Second, the movie closes with a simple letter from the students serving detention to their principal.  The letter reads as follows:
    Dear Mr. Vernon, We accept the fact that we had to sacrifice a whole Saturday in detention for whatever it was we did wrong...but we think you're crazy to make us write an essay telling you who we think we are. You see us as you want to see us... in the simplest terms and the most convenient definitions. But what we found out is that each one of us is a brain... and an athlete... and a basket case... a princess... and a criminal.  Does that answer your question?  Sincerely yours, The Breakfast Club
    It occurred to me how easy it is for some educators, especially at the start of a school year, to classify students based on first impressions, hearsay, a preliminary assessment, or a review of a learner's past transcripts.  Instead of September being a time of renewal, an opportunity to build upon one's strengths, tap into one's passions, and improve in areas of struggle, it can become the time when teachers set in red ink their diagnoses for the year: good writer; poor problem solver; prodigy; handful; average.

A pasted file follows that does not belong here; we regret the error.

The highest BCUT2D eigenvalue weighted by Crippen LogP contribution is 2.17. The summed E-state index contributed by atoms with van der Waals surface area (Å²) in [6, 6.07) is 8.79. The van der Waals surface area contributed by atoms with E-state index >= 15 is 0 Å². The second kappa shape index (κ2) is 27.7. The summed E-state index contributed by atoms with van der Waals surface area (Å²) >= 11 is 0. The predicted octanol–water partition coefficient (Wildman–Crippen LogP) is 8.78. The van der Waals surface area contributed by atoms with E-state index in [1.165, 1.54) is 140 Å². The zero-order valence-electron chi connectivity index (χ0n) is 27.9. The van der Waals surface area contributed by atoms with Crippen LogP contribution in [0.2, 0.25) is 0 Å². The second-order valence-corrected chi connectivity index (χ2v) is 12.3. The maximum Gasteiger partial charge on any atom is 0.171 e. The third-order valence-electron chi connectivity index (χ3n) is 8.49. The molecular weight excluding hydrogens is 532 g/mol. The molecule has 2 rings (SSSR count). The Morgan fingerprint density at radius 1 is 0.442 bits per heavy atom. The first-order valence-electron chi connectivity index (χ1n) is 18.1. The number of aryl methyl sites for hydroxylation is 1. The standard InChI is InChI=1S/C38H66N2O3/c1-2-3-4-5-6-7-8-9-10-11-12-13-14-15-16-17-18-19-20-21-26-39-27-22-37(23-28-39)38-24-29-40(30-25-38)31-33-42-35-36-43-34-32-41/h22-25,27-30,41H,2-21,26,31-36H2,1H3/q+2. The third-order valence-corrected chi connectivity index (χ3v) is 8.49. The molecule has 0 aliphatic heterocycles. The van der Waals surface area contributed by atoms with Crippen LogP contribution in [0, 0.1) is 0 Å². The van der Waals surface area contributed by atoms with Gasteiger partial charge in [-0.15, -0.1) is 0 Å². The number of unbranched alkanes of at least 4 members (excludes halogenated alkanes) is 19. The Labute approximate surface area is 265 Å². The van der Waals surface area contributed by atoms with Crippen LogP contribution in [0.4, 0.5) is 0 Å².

It is normal to have first impressions; it is the job of an educator not to cling to them.  One incredible teacher of mine embodied this principle, and I remain grateful to him to this day.

    Charles Ozug taught high school English among a large and seasoned faculty, yet what made him remarkable was his determination not to let bias influence his assessments.  Unlike any teacher I'd had before, he insisted that students submit each assignment using a pseudonym.  Simply put, as he evaluated student work, he didn't want to know whose composition he was analyzing.  Each project was a clean slate, a chance for every student to put her best foot forward despite any previous impressions.  Of course, post-review, pseudonyms were reconciled with the class roster, and Mr. Ozug examined our individual progress.  He saw potential for improvement in all of us and made that known.  I never felt more respected or optimistic as a learner, and the positive trajectory that he set is still paying off today.  I strive to instill in my own students that sense of perpetual opportunity and renewal, all year long, regardless of what feedback they've received prior.